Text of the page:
Dretske's work on belief begins in the last third of Knowledge and the Flow of Information, but the theory changed again in the book that followed, Explaining Behavior (1988). There Dretske claims that actions are the causing of movements by mental states, rather than the movements themselves. Action is thus a partly mental process itself, not a mere product of a mental process. For the meaning – the content – of a belief to explain an action, on this view, is for the content of the belief to explain why it is that the mental state is part of a process that leads to the movement it does.
According to Explaining Behavior, a belief that s is F is a brain state that has been recruited (through operant conditioning) to be part of movement-causing processes because of the fact that it did, when recruited, carry the information that s is F. Being recruited because of carrying information gives a thing (such as a brain state) the function of carrying that information, on Dretske's view, and having the function of carrying information makes that thing a representation.
Beliefs are thus mental representations that contribute to movement production because of their contents (saying P is why the brain state is recruited to cause movement), and so form components of the process known as acting for a reason.
An important feature of Dretske's account of belief is that, although brain states are recruited to control action because they carry information, there is no guarantee that they will continue to do so. Yet, once they have been recruited for carrying information, they have the function of carrying information, and continue to have that function even if they no longer carry information. This is how misrepresentation enters the world.
Dretske's last monograph was on consciousness. Between the representational theory of belief, desire, and action in Explaining Behavior and the representational theory of consciousness found in Naturalizing the Mind, Dretske aimed to give full support to what he calls the "Representational Thesis". This is the claim that:
(1) All mental facts are representational facts, and (2) All representational facts are facts about informational functions.
In Naturalizing the Mind Dretske argues that when a brain state acquires, through natural selection, the function of carrying information, then it is a mental representation suited (with certain provisos) to being a state of consciousness. Representations that get their functions through being recruited by operant conditioning, on the other hand, are beliefs, just as he held in Explaining Behavior.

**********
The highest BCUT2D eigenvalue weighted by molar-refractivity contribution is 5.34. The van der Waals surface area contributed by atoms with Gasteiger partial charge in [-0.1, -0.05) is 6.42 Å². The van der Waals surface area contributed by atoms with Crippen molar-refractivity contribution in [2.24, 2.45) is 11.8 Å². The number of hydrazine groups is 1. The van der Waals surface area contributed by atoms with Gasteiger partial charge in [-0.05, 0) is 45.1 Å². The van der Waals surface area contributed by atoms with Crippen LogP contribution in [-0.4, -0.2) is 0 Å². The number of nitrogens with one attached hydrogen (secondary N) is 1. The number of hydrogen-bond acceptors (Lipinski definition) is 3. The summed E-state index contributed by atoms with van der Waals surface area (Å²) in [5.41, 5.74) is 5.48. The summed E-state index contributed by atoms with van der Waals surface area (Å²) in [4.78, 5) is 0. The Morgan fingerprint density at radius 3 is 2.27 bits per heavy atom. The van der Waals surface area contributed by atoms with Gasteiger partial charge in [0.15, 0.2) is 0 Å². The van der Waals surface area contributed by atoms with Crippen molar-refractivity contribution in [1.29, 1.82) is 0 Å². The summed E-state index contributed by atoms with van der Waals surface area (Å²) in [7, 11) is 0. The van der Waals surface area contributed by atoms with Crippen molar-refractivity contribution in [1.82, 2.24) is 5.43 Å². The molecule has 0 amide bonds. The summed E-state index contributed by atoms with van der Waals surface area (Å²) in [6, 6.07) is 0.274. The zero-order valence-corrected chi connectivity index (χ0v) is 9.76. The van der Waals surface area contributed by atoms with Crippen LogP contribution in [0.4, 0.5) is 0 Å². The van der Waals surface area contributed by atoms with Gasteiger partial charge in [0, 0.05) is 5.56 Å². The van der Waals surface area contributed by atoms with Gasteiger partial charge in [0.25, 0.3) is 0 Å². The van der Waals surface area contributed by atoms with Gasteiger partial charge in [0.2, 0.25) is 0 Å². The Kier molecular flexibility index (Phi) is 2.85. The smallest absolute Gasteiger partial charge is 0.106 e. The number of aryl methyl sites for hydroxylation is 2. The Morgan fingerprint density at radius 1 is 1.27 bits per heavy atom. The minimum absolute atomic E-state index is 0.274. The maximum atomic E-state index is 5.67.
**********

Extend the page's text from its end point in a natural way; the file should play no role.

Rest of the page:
In addition to the subjects tackled in Dretske's book-length projects, he was also known as a leading proponent, along with David Armstrong and Michael Tooley, of the view that laws of nature are relations among universals.
In his 1970 article "Epistemic Operators", Fred Dretske discusses epistemic closure and its relationship to philosophical skepticism. The principle of epistemic closure holds the following to be valid:
Epistemic closure, however, is vulnerable to exploitation by the skeptic. Eating oatmeal entails not eating scrambled eggs. It also entails not eating scrambled eggs while being deceived by an evil demon into believing one is eating oatmeal. Because John does not have evidence to suggest that he is not being deceived by an evil demon, the skeptic argues that John does not know he is eating oatmeal. To combat this attack by the skeptic, Dretske develops relevant alternatives theory (RAT).
RAT holds that an agent need only be able to rule out all relevant alternatives in order to possess knowledge. According to RAT, every knowledge claim is made against a spectrum of relevant alternatives entailed by the original knowledge claim. Also entailed by a knowledge claim are irrelevant alternatives. The skeptic's alternatives fall into this irrelevant category. The following applies RAT to Johns oatmeal:
Although it provides a defense from the skeptic, RAT requires a denial of the principle of epistemic closure. Epistemic closure does not hold if one does not know all of the known entailments of a knowledge claim. The denial of epistemic closure is rejected by many philosophers who regard the principle as intuitive.
Another issue with RAT is how one defines "relevant alternatives." "A relevant alternative," Dretske writes, "is an alternative that might have been realized in the existing circumstances if the actual state of affairs had not materialized."